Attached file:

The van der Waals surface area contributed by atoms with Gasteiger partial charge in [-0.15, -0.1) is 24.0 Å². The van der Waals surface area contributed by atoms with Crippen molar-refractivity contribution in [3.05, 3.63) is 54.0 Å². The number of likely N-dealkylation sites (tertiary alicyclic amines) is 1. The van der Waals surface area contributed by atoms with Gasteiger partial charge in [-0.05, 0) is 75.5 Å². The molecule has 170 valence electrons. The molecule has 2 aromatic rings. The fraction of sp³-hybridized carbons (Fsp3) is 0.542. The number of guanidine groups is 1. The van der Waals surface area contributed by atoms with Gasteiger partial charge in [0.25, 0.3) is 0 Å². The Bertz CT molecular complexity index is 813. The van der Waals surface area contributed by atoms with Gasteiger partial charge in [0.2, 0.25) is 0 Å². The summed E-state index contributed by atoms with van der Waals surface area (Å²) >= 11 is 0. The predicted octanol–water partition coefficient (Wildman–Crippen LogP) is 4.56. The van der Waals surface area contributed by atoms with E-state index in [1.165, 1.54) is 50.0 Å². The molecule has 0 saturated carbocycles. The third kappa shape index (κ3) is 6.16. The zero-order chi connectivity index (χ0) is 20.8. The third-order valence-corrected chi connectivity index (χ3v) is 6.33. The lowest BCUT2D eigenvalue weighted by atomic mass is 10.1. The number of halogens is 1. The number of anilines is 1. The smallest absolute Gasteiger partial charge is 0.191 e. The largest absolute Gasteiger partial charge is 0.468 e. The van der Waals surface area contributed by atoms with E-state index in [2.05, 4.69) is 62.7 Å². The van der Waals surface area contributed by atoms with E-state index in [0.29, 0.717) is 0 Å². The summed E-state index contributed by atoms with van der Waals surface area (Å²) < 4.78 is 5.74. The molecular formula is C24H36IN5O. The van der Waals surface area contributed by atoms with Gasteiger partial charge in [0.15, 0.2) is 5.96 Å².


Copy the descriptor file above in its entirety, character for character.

The van der Waals surface area contributed by atoms with Gasteiger partial charge in [-0.15, -0.1) is 24.0 Å². The van der Waals surface area contributed by atoms with Crippen molar-refractivity contribution in [3.05, 3.63) is 54.0 Å². The number of likely N-dealkylation sites (tertiary alicyclic amines) is 1. The van der Waals surface area contributed by atoms with Gasteiger partial charge in [-0.05, 0) is 75.5 Å². The molecule has 170 valence electrons. The molecule has 2 aromatic rings. The fraction of sp³-hybridized carbons (Fsp3) is 0.542. The number of guanidine groups is 1. The van der Waals surface area contributed by atoms with Gasteiger partial charge in [0.25, 0.3) is 0 Å². The Bertz CT molecular complexity index is 813. The van der Waals surface area contributed by atoms with Gasteiger partial charge in [0.2, 0.25) is 0 Å². The summed E-state index contributed by atoms with van der Waals surface area (Å²) >= 11 is 0. The predicted octanol–water partition coefficient (Wildman–Crippen LogP) is 4.56. The van der Waals surface area contributed by atoms with E-state index in [1.165, 1.54) is 50.0 Å². The molecule has 0 saturated carbocycles. The third kappa shape index (κ3) is 6.16. The zero-order chi connectivity index (χ0) is 20.8. The third-order valence-corrected chi connectivity index (χ3v) is 6.33. The lowest BCUT2D eigenvalue weighted by atomic mass is 10.1. The number of halogens is 1. The number of anilines is 1. The smallest absolute Gasteiger partial charge is 0.191 e. The largest absolute Gasteiger partial charge is 0.468 e. The van der Waals surface area contributed by atoms with E-state index in [2.05, 4.69) is 62.7 Å². The van der Waals surface area contributed by atoms with E-state index in [0.29, 0.717) is 0 Å². The summed E-state index contributed by atoms with van der Waals surface area (Å²) < 4.78 is 5.74. The molecular formula is C24H36IN5O. The van der Waals surface area contributed by atoms with Gasteiger partial charge in [0.15, 0.2) is 5.96 Å².